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Indiana Judicial Nominating Commission vote extended

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Two Indianapolis attorneys – Barnes & Thornburg LLP partner Jan Carroll and Lee Christie, partner with Cline Farrell Christie & Lee – will have to wait a bit longer to find out who their peers elect to serve on the Indiana Judicial Nominating Commission.

An untold number of lawyers didn’t get ballots, so the voting deadline has been rolled back. Stakes are high, because the person elected will participate in decisions that will shape the Indiana Supreme Court. Chief Justice Brent Dickson will turn 75, hitting the mandatory retirement age for judges, in the final year of the three-year term for which Carroll and Christie are vying.

A glitch in mailings discovered earlier this month prevented some of the more than 7,400 eligible attorneys from receiving ballots. When Indiana Supreme Court staff discovered the problem, they scrambled to make sure all eligible voters received ballots, and the deadline was extended from the original vote-tallying date of Nov. 19 to Dec. 3.

Attorneys in good standing in Marion County and 18 other counties north of Indianapolis are eligible to vote for the successor to Indianapolis attorney William Winingham, whose term on the seven-member commission expires Dec. 31. Commissioners may not be elected or appointed to serve full consecutive terms.

Carroll and Christie each sent voters information about themselves in materials asking for support. For Carroll, the appeal included an overture to elect her as the first woman attorney to serve on the panel established in the early 1970s.

Prominent Carroll supporters formed a group called the 1893 Committee, which refers to the year that a female lawyer was first admitted to practice in Indiana. Backers “thought it was high time for a woman lawyer to be represented on the commission,” Carroll said.

Like Carroll, Christie has lined up big-name, influential supporters he cited in his mailings to voters. “I’m kind of reaching out to people who are more small- and medium-sized practitioners,” Christie said. He said it’s important for such firms to have a seat at the table.

Former Justice Frank Sullivan, now a professor at Indiana University Robert H. McKinney School of Law in Indianapolis, said the attorney member elected this year – and the commissioners elected or appointed in the next few years – unquestionably will influence the future direction of the court.

“In mid-2016, Chief Justice Dickson will reach the mandatory retirement age of 75 and be required by the Indiana Constitution to retire. This means that the attorney elected will participate in selecting the nominees to succeed (Dickson),” Sullivan said.

“Of equal if not greater importance, the commission itself elects – actually elects, not just nominates – which justice serves as chief justice,” he said. “This means that when Chief Justice Dickson steps down, the attorney elected will also participate in selecting the next chief justice of Indiana.”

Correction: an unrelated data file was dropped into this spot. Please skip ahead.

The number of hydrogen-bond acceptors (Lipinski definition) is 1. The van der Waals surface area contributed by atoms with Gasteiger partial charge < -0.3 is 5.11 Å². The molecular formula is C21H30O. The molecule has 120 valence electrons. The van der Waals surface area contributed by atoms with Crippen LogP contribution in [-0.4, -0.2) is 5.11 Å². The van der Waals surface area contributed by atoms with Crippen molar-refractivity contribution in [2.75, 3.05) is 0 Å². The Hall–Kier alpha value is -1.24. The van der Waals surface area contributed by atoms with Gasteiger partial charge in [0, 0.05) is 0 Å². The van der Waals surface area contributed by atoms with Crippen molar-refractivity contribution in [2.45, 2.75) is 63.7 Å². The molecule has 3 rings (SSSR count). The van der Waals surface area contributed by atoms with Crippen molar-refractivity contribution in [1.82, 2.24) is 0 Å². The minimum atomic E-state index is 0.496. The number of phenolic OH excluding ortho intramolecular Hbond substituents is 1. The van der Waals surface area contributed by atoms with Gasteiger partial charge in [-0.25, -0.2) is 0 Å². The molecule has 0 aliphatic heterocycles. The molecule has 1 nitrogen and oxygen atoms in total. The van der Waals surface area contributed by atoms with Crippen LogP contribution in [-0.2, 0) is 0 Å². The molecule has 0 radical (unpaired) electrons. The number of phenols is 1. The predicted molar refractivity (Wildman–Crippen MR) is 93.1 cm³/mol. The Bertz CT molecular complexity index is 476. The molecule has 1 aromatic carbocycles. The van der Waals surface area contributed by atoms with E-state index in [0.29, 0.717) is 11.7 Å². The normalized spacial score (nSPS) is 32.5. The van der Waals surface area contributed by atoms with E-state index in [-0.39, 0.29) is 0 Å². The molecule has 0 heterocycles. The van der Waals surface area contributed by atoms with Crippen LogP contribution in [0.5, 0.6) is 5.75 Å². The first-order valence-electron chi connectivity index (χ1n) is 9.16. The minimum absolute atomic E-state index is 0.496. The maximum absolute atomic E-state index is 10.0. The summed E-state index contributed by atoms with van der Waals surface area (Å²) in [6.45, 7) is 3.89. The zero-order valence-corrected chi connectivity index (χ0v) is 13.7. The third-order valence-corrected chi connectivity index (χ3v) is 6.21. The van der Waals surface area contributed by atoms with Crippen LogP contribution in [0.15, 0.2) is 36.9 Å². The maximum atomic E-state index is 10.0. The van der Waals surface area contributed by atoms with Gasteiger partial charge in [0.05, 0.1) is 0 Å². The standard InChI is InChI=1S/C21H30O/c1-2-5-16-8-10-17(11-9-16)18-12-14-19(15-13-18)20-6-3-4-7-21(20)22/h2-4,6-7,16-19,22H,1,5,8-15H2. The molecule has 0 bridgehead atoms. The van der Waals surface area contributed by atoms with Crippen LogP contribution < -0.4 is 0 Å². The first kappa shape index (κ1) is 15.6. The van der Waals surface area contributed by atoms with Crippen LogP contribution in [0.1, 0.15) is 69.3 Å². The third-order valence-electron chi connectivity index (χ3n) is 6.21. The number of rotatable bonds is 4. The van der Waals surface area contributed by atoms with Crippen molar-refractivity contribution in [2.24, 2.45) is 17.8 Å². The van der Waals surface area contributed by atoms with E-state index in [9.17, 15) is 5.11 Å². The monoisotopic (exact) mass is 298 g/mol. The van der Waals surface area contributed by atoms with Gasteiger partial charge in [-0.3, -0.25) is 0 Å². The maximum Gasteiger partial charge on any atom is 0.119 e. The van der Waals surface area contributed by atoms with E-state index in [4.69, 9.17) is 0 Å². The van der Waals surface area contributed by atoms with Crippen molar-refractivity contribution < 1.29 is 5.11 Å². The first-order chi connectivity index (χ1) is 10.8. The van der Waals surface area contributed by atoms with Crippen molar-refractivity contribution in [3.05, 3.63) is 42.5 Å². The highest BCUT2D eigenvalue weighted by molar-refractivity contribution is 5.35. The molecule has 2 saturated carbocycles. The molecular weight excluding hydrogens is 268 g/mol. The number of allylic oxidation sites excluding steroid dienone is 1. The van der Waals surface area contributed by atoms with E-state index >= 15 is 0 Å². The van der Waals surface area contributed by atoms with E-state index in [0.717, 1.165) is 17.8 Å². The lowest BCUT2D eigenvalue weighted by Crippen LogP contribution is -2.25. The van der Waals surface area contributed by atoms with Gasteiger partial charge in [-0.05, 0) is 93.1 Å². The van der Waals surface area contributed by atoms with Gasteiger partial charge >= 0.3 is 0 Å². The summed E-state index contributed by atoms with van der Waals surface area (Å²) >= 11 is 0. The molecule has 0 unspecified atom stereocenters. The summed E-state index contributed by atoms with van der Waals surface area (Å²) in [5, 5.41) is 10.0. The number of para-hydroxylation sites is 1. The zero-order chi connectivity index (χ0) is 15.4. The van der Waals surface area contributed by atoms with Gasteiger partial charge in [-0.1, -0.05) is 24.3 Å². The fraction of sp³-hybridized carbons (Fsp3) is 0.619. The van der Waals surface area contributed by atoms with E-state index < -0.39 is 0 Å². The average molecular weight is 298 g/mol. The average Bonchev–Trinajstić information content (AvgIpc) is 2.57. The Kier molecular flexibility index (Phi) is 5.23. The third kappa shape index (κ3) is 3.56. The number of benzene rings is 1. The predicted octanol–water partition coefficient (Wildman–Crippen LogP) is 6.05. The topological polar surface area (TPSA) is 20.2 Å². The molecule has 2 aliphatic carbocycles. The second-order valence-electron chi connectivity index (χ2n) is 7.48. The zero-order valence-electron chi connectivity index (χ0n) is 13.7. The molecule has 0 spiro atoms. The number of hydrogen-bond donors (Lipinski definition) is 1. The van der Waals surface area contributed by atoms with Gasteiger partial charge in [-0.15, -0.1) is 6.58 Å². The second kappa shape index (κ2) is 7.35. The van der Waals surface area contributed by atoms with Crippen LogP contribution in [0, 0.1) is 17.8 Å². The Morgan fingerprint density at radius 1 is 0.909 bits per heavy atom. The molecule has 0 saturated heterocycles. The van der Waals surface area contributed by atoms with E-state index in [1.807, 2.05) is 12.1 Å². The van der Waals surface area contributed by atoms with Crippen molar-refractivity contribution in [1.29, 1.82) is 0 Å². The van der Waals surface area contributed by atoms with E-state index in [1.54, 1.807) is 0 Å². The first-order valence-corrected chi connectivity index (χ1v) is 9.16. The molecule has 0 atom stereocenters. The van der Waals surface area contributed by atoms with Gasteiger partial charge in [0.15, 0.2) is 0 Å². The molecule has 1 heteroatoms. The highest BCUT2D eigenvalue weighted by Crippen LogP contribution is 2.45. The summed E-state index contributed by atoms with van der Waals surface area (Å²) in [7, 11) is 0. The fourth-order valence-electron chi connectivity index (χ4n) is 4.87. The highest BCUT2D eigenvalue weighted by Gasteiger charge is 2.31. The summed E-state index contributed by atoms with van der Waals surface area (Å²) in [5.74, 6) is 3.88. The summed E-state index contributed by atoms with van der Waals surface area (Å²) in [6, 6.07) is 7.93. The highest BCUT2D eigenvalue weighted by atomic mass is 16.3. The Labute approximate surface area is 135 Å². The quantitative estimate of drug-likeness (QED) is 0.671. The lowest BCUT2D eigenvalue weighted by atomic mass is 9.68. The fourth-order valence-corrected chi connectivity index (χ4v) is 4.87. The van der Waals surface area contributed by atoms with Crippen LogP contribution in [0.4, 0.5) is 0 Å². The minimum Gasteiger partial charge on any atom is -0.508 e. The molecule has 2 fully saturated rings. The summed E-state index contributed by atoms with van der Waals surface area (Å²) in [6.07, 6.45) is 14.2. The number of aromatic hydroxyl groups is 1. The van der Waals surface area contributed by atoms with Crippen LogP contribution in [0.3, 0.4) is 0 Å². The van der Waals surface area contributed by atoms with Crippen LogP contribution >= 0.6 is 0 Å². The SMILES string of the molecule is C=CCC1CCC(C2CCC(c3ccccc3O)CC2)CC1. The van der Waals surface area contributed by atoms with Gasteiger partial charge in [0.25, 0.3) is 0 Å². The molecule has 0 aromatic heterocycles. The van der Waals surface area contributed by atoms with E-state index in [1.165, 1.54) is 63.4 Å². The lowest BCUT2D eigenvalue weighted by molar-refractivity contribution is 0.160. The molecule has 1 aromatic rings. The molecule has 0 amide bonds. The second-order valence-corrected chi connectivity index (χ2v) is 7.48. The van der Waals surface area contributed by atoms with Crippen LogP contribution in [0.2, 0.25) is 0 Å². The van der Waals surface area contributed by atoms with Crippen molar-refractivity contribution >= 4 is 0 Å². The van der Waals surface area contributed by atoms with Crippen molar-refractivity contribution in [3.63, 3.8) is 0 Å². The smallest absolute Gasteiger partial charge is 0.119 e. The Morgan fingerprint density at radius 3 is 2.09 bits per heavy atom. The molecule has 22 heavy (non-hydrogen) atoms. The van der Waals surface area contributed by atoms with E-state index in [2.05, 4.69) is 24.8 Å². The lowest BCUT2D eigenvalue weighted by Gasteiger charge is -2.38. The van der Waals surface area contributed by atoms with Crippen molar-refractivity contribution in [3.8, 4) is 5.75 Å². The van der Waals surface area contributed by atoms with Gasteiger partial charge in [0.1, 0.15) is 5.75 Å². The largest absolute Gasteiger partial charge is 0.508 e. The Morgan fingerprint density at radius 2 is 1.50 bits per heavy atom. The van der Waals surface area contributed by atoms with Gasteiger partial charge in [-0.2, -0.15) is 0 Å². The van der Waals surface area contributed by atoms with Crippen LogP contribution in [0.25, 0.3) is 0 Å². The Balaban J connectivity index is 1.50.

Dickson declined to discuss his thoughts about a potential successor. But as chair of the panel that includes three attorney members elected by lawyers and three non-lawyer members appointed by the governor, Dickson would hold considerable influence over the selection of the justice who succeeds him and have an even greater say on who the commission selects as the next chief justice.

At the time of Dickson’s mandatory retirement, the panel will include three members appointed by Gov. Mike Pence. The term of non-lawyer member Molly Kitchell, representing COA District 1, expires Dec. 31, and a Pence spokeswoman said no decision had been made regarding a successor. Indiana Code 33-27-2-1 provides that the governor appoint commissioners one month before terms expire, but commissioners may continue to serve until such time as appointments have been made.

Christie has been a practicing trial attorney for 32 years, and Carroll a litigator for almost 28 years. Neither said they were motivated to seek election to the commission by the prospect of having a say in future decisions on who will serve on and lead the Supreme Court.

“My motivation was just having some input on the judges that would be screened to go to the governor,” Christie said. Both Christie and Carroll said judicial temperament would be a key consideration in evaluating nominees to the judiciary.

“I feel that based on my experience as a trial lawyer and a state court practitioner, I have a good sense of what it is that makes a good judge, and we all have an interest in having quality appellate judges,” Carroll said.

Before she began practicing law, Carroll was an Associated Press Statehouse reporter who covered the merit selection of Dickson and Randall Shepard as justices. “I had an interest in it from my reporting days, and that obviously continued in my law practice.”